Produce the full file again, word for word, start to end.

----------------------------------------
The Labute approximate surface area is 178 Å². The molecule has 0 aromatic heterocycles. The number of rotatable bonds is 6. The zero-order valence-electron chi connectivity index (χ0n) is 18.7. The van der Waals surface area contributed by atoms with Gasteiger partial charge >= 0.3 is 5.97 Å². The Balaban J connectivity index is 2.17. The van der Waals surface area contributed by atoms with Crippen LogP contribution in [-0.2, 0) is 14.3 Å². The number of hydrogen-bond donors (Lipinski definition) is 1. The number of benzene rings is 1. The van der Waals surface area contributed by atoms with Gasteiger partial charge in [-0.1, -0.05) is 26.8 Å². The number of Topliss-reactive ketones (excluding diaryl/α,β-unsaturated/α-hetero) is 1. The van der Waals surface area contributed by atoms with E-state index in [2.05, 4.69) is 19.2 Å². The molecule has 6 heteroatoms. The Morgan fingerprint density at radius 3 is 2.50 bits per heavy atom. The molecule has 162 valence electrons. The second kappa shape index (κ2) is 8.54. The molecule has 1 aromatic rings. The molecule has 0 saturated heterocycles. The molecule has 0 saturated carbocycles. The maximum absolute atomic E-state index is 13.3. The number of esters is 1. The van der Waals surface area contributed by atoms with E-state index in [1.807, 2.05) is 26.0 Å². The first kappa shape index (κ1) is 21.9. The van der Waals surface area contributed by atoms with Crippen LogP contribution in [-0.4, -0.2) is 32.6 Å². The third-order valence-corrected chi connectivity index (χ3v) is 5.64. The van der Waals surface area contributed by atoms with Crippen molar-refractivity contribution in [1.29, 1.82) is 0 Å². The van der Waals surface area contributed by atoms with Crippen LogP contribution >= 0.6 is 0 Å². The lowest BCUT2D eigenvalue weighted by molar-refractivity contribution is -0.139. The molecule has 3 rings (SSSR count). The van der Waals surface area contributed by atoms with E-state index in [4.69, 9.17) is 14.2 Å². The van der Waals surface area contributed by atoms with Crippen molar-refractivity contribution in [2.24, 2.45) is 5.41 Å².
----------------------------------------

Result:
The Labute approximate surface area is 178 Å². The molecule has 0 aromatic heterocycles. The number of rotatable bonds is 6. The zero-order valence-electron chi connectivity index (χ0n) is 18.7. The van der Waals surface area contributed by atoms with Gasteiger partial charge >= 0.3 is 5.97 Å². The Balaban J connectivity index is 2.17. The van der Waals surface area contributed by atoms with Crippen LogP contribution in [-0.2, 0) is 14.3 Å². The number of hydrogen-bond donors (Lipinski definition) is 1. The number of benzene rings is 1. The van der Waals surface area contributed by atoms with Gasteiger partial charge in [-0.1, -0.05) is 26.8 Å². The number of Topliss-reactive ketones (excluding diaryl/α,β-unsaturated/α-hetero) is 1. The van der Waals surface area contributed by atoms with E-state index in [2.05, 4.69) is 19.2 Å². The molecule has 6 heteroatoms. The Morgan fingerprint density at radius 3 is 2.50 bits per heavy atom. The molecule has 162 valence electrons. The second kappa shape index (κ2) is 8.54. The molecule has 1 aromatic rings. The molecule has 0 saturated heterocycles. The molecule has 0 saturated carbocycles. The maximum absolute atomic E-state index is 13.3. The number of esters is 1. The van der Waals surface area contributed by atoms with E-state index in [1.807, 2.05) is 26.0 Å². The first kappa shape index (κ1) is 21.9. The van der Waals surface area contributed by atoms with Crippen LogP contribution in [-0.4, -0.2) is 32.6 Å². The third-order valence-corrected chi connectivity index (χ3v) is 5.64. The van der Waals surface area contributed by atoms with Crippen molar-refractivity contribution in [1.29, 1.82) is 0 Å². The van der Waals surface area contributed by atoms with Crippen LogP contribution >= 0.6 is 0 Å². The lowest BCUT2D eigenvalue weighted by molar-refractivity contribution is -0.139. The molecule has 3 rings (SSSR count). The van der Waals surface area contributed by atoms with E-state index in [4.69, 9.17) is 14.2 Å². The van der Waals surface area contributed by atoms with Crippen molar-refractivity contribution in [2.24, 2.45) is 5.41 Å².